185 Countries Guarantee Paid Family Leave; The 3 that don’t: Papua New Guinea, Oman and U.S.
It is a very small, and arguably unpopular club to which the United States belongs: Nations that do not provide workers with paid time off to start a family.
Of the 188 countries in the world, only three have no paid family leave—Papua New Guinea, Oman and the U.S., according to a new report from the International Labour Organization (ILO). The other 185 governments have adopted laws authorizing mothers, and in 78 cases even fathers, to take time off and still receive paychecks while caring for newborns or other relatives.
The ILO has three main standards for family leave. It should be at least 14 weeks, pay should be at least two-thirds of regular earnings and the funding should come from social insurance or public funds, rather than from employers’ pockets.
Current federal law (the 1993 Federal Medical Leave Act) gives Americans the right to take family leave as long as the company for which they work has at least 50 employees. But nothing in the statute requires employees to be paid during the leave. Only three states (California, New Jersey and Rhode Island) require paid leave, which is financed through payroll taxes.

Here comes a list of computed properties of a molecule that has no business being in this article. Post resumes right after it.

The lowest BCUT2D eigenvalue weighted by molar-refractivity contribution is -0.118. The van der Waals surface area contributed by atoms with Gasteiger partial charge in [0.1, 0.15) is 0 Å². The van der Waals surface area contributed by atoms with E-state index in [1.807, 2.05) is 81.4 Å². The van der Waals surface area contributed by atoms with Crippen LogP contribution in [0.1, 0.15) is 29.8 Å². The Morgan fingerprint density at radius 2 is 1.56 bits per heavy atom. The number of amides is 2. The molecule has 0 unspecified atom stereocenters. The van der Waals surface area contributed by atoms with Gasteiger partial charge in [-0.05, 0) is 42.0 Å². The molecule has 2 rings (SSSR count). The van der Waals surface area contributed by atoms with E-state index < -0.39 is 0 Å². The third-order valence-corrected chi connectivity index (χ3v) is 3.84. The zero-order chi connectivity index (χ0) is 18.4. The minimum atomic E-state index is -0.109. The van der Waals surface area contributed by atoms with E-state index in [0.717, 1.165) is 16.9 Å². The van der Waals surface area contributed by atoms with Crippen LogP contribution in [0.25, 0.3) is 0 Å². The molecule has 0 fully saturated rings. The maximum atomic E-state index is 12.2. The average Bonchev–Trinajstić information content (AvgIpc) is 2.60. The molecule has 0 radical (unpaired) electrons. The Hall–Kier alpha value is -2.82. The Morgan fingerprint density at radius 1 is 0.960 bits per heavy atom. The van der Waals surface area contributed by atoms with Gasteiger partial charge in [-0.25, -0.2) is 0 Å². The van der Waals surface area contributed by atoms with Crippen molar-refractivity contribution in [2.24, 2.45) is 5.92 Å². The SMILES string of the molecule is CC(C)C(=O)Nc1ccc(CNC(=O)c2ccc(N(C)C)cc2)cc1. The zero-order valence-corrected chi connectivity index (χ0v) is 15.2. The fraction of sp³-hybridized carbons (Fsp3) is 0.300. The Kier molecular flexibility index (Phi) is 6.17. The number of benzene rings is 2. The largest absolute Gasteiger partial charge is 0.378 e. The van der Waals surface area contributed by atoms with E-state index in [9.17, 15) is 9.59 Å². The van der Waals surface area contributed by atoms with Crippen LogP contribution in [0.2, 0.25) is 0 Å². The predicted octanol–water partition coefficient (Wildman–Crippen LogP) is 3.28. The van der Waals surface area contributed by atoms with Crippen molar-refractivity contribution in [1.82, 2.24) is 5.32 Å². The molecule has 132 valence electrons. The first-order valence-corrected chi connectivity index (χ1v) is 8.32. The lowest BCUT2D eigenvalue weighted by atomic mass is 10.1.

Democrats in Congress are trying to expand federal law with legislation (the Family and Medical Insurance Leave Act), which would provide new parents and caretakers with up to 12 paid weeks off each year. The bill has stalled in the House, where Republicans oppose the idea, claiming it will hurt small business.
A poll conducted for the National Partnership for Women and Families two years ago revealed that 86% of Americans support paid family leave, including 73% of Republicans.
To Learn More:
Hillary Clinton Doesn’t Think Paid Family Leave Is Possible—Yet (by Tanya Basu, The Atlantic)
Maternity and Paternity at Work (International Labour Organization) (pdf)
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